Fall Lawn Care Advice
POSTED: November 16, 2016 | Integrity Lawns & Ornamental
Things to be aware
Our Florida winter is almost upon us. And as the weather continues to cool down and the grass continues to slow its growing pattern, there are a couple things to be aware of.
While it is unlikely that we'll be seeing much in the way of insect activity for the next several months, the cool weather can activate Brown patch fungus pathogen. The primary cause of Brown patch is moisture around the roots that is not being absorbed by the plant because of its slow growth and is not being wicked away because of the cooler ground temperatures.
Preventing brown patch fungus
It is important to make sure we are not irrigating more than two times per week in this season, and be prepared to decrease that to one time per week as the weather gets cooler. Our technicians have been preparing the root structure of the turf we service with potash and phosphites.
These products will help to prevent fungus. They are also prepared to treat it, should they come upon it. However, if you or one of our technicians sees that you have developed Brown patch fungus, we may be recommending that you do a granule fungicide pretreat in the early fall or late summer of next year. As the granule fungicide pretreatment is quite costly, the cost of the product is passed on to the home owner and the application is free. Our office would call you with this recommendation to get your approval before doing this treatment.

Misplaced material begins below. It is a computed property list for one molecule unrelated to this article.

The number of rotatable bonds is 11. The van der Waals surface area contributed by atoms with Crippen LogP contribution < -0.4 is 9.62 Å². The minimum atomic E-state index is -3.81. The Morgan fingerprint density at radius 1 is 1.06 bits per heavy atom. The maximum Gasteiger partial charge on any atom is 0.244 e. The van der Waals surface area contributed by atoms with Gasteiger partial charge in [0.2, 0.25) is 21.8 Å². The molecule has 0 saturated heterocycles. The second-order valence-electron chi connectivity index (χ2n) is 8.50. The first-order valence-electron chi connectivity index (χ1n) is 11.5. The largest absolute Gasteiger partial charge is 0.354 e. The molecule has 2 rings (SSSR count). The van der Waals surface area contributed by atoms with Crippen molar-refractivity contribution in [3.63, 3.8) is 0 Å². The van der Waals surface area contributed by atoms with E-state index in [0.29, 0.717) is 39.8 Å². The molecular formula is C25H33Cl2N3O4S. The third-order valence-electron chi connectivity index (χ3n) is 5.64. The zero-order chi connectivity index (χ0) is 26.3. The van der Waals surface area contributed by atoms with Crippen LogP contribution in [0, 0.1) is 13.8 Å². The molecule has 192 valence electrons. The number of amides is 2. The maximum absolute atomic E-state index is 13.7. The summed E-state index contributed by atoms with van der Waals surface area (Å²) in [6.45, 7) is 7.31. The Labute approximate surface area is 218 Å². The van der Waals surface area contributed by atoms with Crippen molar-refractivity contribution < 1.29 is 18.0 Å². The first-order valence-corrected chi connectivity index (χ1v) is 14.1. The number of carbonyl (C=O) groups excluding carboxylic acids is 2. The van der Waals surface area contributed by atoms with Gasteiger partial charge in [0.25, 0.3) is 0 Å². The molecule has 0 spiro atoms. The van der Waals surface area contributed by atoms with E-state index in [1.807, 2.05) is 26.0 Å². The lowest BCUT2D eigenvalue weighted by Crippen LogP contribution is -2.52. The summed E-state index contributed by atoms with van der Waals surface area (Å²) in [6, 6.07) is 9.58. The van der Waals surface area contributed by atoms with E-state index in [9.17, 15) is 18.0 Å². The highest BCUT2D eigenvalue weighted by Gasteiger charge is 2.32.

Turf going dormant
The other consideration to be aware of, is that your turf will go into some state of dormancy. There are several variables that determine the degree of dormancy your turf goes into. These are; the actual coldness of our winter in terms of sustained ground temperatures, trees and structures like buildings or fences on your property that protect the turf, and the root structure from getting as cold as it would in an open area. Also, different types of turf have different dormant stages.
Zoysia grass, for example, normally enters into dormancy earlier and stays dormant longer than St. Augustine grass. Some will see their turf turn completely brown, others partially brown, and yet others may stay green throughout the winter depending on these variables. Dormancy is a normal life stage for turf and only under severe sustained cold do we see permanent damage to turf in this region. That is not to say that it doesn't happen, but it does take several days of hard freeze to kill the turf completely to the roots.
Continued effort to improve the root structure
Of course, it is important for us to continue in our effort to improve the root structure of the plant through the fall and continue weed control throughout the winter in an effort to ensure the turf stays as healthy as possible and is prepared for next growing season. Just remember, we have you covered.
Have a happy and wonderful holiday season, from all of us here at Integrity Lawn and Ornamental.
Call (904) 721-0182 to schedule your FREE evaluation today.